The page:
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The Planet

March 1998, Volume 5, Number 2
 
Corrections 


Granite, Not Asphalt

    An article in the Dec. 1997 issue of The Planet incorrectly stated that the Sierra
    Club Yosemite Committee "supports alternative 2" of the National Park Service's
    proposals for the Yosemite Valley Implementation Plan (VIP).
    The committee opposes a component of all the alternatives that calls for
    construction of a new parking lot in the relatively undisturbed west end of the
    valley. The committee supports a transfer point in the already developed east
    end of the valley.

    "We support VIP elements such as restoration, including riparian and
    hydrological restoration, removal of the non-native apple orchards that draw bears
    into populated areas, removal of campfire rings, and additional bike paths," said
    committee chair Linda Wallace.

    "And we applaud NPS for its support of the creation of a regional transit
    system, which is a key to reducing private vehicles in Yosemite Valley."
    The committee believes a full environmental impact statement is needed for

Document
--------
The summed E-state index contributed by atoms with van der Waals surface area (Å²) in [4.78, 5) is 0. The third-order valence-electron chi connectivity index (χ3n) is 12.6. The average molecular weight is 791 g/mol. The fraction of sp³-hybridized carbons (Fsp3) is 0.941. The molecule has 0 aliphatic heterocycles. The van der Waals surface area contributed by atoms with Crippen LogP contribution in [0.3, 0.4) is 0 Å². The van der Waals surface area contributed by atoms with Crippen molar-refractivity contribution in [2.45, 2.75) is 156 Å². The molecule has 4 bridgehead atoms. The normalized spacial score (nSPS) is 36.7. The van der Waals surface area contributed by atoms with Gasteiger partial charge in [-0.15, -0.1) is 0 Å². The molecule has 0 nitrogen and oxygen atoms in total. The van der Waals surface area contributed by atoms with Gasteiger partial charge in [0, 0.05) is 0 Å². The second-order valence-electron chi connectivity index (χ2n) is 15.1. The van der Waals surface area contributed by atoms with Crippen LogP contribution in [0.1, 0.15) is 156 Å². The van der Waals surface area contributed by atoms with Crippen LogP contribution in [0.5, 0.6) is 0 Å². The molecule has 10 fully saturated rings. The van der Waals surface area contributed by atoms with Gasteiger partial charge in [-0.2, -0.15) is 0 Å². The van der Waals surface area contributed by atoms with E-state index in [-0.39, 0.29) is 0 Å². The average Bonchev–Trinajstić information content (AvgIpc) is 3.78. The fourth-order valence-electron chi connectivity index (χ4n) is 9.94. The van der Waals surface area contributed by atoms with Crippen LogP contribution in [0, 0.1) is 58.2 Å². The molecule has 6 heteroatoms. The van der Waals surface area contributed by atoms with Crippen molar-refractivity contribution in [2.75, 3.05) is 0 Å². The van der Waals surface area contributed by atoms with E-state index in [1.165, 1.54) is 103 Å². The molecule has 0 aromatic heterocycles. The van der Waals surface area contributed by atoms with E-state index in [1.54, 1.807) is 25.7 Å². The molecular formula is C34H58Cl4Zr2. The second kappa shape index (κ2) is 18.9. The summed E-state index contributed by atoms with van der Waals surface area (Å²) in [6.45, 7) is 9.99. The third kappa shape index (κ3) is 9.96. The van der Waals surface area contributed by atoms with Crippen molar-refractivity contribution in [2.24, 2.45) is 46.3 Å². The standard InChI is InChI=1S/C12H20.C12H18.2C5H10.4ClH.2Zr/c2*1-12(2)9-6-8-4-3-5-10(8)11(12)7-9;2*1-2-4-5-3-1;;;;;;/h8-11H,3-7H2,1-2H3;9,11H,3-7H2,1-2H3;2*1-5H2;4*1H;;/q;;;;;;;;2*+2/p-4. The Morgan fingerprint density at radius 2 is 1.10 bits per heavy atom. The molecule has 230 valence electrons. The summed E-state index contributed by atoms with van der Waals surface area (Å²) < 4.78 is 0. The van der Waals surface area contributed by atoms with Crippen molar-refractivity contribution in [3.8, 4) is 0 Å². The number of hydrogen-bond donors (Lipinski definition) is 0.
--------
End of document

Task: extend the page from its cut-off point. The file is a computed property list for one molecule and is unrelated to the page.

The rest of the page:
all aspects of Yosemite Valley planning  --  including Yosemite Lodge,
    transportation and housing  --  in order to properly implement the 1980 General
    Management Plan.

    For the full text of comments on the plan, please visit the Yosemite
    Committee's Web site at www.sierraclub.org/chapters/ca/yosemite/.

    Arctic Treasure Threatened
    In the Jan./Feb. issue of The Planet, we alerted readers to the Interior
    Department's plans to allow drilling for oil within the National Petroleum
    Reserve-Alaska (NPR-A). The alert said that multinational oil companies want to
    drill the entire NPR-A. In fact, it is a 4.6-million acre planning area of the 23-
    million acre reserve that is threatened. (That's still more wild land at risk than
    the entire state of Connecticut.)

    The comment period for the Bureau of Land Management's draft environmental
    impact statement ends March 12, so your card or letter supporting the Sierra
    Club's conservation alternative can still make a difference. Tell the BLM that
    you especially want permanent protection for Teshekpuk Lake and Colville
    River.

    Write: NPR-A Planning Team
    Bureau of Land Management
    Alaska State Office (930)
    222 W. 7th Ave.
    Anchorage, AK 99513-7599.

    E-mail: jducker@ak.blm.gov
    Web site: aurora.ak.blm.gov/npra


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